So, we’re sitting there in a Panera in the suburbs at lunchtime. The table next to us is about two inches away, which means that your neighbors can’t help but hear your conversation. And, wouldn’t you know that a man sits down at the next table right about the time we’re talking about salvation, which, of course, I explain in a way that my brain pickin’ friend seated across from me has never heard it explained before. Apparently, my neighbor is disturbed by our conversation because he gets up in a huff and moves to another table.
Then the conversation comes around to hell. Do I believe in hell? she wants to know. In the course of my explanation, I mention Rob Bell’s new book that has raised the ire of so many evangelicals. I ask if she has read it and she hasn’t. Well, neither have I and, for that reason, I’m a little sorry I brought it up. But I tell her that he seems to have something to say about the existence of hell that has a lot of people all riled up and she might want to check it out.
Right about then, two men sit down to eat at the vacant table next to us and I hear one of them say, “Pastor Nancy…” I look over and see a young man, also not a member of my church, with whom I had a similar coffee/brain pickin’ meeting a couple of years earlier. I recall that he is a Rob Bell junky and think --- this is too good to be true! So I explain to him that we were just talking about Bell’s new book, Love Wins, and I ask if he could tell us a little about it. He looks toward the man sitting across from him and explains to me that he is having a business meeting and really needs to take care of that, but if his lunch companion doesn’t mind, he could give us a brief synopsis. The guy sitting across the table looks a little surprised, but nods his consent.
Now, this is pretty amazing! Here I am sitting with this woman, for some reason talking about a book I’ve never read, and all of a sudden this guy appears who may be one of the only people I know who has actually read the book. Just a little weird.
So, after the book report is finished, the man turns to his business associate and apologizes. Of course, they were sitting close enough that I could hear their exchange. “I hope you don’t mind,” he tells his business associate, “… church stuff.” He pauses and takes a sip of his coffee. Mixing church and business can be a little touchy, I know. But then I hear him ask the man sitting across the table, “Do you have a church you go to?”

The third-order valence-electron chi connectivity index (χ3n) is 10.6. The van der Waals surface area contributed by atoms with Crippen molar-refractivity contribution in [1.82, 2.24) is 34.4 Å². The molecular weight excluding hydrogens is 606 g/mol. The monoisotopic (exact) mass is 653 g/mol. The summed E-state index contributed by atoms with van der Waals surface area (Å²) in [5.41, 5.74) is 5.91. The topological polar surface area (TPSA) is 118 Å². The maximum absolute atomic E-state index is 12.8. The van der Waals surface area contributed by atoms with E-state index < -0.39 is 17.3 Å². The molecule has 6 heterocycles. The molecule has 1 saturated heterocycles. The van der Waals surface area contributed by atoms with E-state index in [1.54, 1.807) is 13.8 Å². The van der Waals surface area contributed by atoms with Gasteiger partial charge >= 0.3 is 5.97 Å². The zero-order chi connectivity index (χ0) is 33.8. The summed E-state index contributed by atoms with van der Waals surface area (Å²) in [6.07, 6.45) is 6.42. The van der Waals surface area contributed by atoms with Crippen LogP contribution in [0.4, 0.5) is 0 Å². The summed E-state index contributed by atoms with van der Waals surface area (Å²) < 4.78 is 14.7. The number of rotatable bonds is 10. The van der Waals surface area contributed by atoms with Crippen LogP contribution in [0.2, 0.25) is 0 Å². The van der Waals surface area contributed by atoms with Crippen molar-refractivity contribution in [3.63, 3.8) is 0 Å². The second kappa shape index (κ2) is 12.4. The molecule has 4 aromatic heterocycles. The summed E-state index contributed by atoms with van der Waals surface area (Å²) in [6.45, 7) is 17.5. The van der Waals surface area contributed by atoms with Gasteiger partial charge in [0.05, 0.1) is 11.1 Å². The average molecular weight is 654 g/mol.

“I go to Christ Lutheran,” the man replies. And I about fall off my chair. The young man he is speaking with, his business associate across the table, also is a member of Christ Lutheran. They work together and they had no clue they went to the same church.
And all the “what ifs” start clicking through my brain. What if I hadn’t come here to meet this brain pickin’ young woman on this day? What if she hadn’t asked me if I believe in hell? What if the first neighbor hadn’t moved to another table? What if the second neighbor hadn’t sat in that chair? What if it had been someone else? What if I had never met him for coffee two years earlier and learned about his faith journey and his interest in Rob Bell’s writing? What if I hadn’t remembered that and hadn’t asked him to tell us about the book? What if he hadn’t asked his associate if he has a church? If none of that had ever happened, the two men never would have come to Panera for lunch that day and they never would have learned they were a part of the same faith community. Too darn weird.
I smile at the young woman seated across from me. “How do I know there’s a God? This is exactly what I was talking about.”
Did God make all that happen? I don’t know. Does it prove to me that there is a God? I don’t know that either. But it was one of those God glimpses that bring me to the conclusion that the question isn’t something I need to spend a lot of time worrying about. It used to keep me awake at night. It doesn't any more.